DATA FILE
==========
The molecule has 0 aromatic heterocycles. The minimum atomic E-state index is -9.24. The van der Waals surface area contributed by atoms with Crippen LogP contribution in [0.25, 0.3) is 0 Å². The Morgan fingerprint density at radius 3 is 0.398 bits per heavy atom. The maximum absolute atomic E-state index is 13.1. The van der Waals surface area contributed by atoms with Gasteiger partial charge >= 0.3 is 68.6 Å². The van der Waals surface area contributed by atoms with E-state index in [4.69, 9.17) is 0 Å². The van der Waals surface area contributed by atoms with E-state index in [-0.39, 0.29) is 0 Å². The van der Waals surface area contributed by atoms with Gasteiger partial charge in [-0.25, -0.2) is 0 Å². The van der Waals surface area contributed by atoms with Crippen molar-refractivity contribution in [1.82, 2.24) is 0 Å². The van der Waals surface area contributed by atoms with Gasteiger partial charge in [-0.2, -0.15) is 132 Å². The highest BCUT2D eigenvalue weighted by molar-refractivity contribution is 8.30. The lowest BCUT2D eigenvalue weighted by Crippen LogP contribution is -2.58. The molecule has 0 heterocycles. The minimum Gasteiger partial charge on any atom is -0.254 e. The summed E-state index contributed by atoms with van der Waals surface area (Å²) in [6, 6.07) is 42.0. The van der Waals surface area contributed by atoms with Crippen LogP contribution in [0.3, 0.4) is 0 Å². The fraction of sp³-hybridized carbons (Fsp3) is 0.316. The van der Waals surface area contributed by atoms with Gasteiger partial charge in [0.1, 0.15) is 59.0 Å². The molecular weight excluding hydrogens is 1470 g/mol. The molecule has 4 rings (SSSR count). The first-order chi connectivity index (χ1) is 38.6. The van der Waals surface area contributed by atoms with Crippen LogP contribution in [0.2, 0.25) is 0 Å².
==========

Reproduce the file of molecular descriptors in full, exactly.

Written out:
The molecule has 0 aromatic heterocycles. The minimum atomic E-state index is -9.24. The van der Waals surface area contributed by atoms with Crippen LogP contribution in [0.25, 0.3) is 0 Å². The Morgan fingerprint density at radius 3 is 0.398 bits per heavy atom. The maximum absolute atomic E-state index is 13.1. The van der Waals surface area contributed by atoms with Gasteiger partial charge >= 0.3 is 68.6 Å². The van der Waals surface area contributed by atoms with E-state index in [4.69, 9.17) is 0 Å². The van der Waals surface area contributed by atoms with E-state index in [-0.39, 0.29) is 0 Å². The van der Waals surface area contributed by atoms with Gasteiger partial charge in [-0.25, -0.2) is 0 Å². The van der Waals surface area contributed by atoms with Crippen molar-refractivity contribution in [1.82, 2.24) is 0 Å². The van der Waals surface area contributed by atoms with Gasteiger partial charge in [-0.2, -0.15) is 132 Å². The highest BCUT2D eigenvalue weighted by molar-refractivity contribution is 8.30. The lowest BCUT2D eigenvalue weighted by Crippen LogP contribution is -2.58. The molecule has 0 heterocycles. The minimum Gasteiger partial charge on any atom is -0.254 e. The summed E-state index contributed by atoms with van der Waals surface area (Å²) in [6, 6.07) is 42.0. The van der Waals surface area contributed by atoms with Crippen LogP contribution in [0.3, 0.4) is 0 Å². The fraction of sp³-hybridized carbons (Fsp3) is 0.316. The van der Waals surface area contributed by atoms with Gasteiger partial charge in [0.1, 0.15) is 59.0 Å². The molecular weight excluding hydrogens is 1470 g/mol. The molecule has 4 rings (SSSR count). The first-order chi connectivity index (χ1) is 38.6. The van der Waals surface area contributed by atoms with Crippen LogP contribution in [0.2, 0.25) is 0 Å².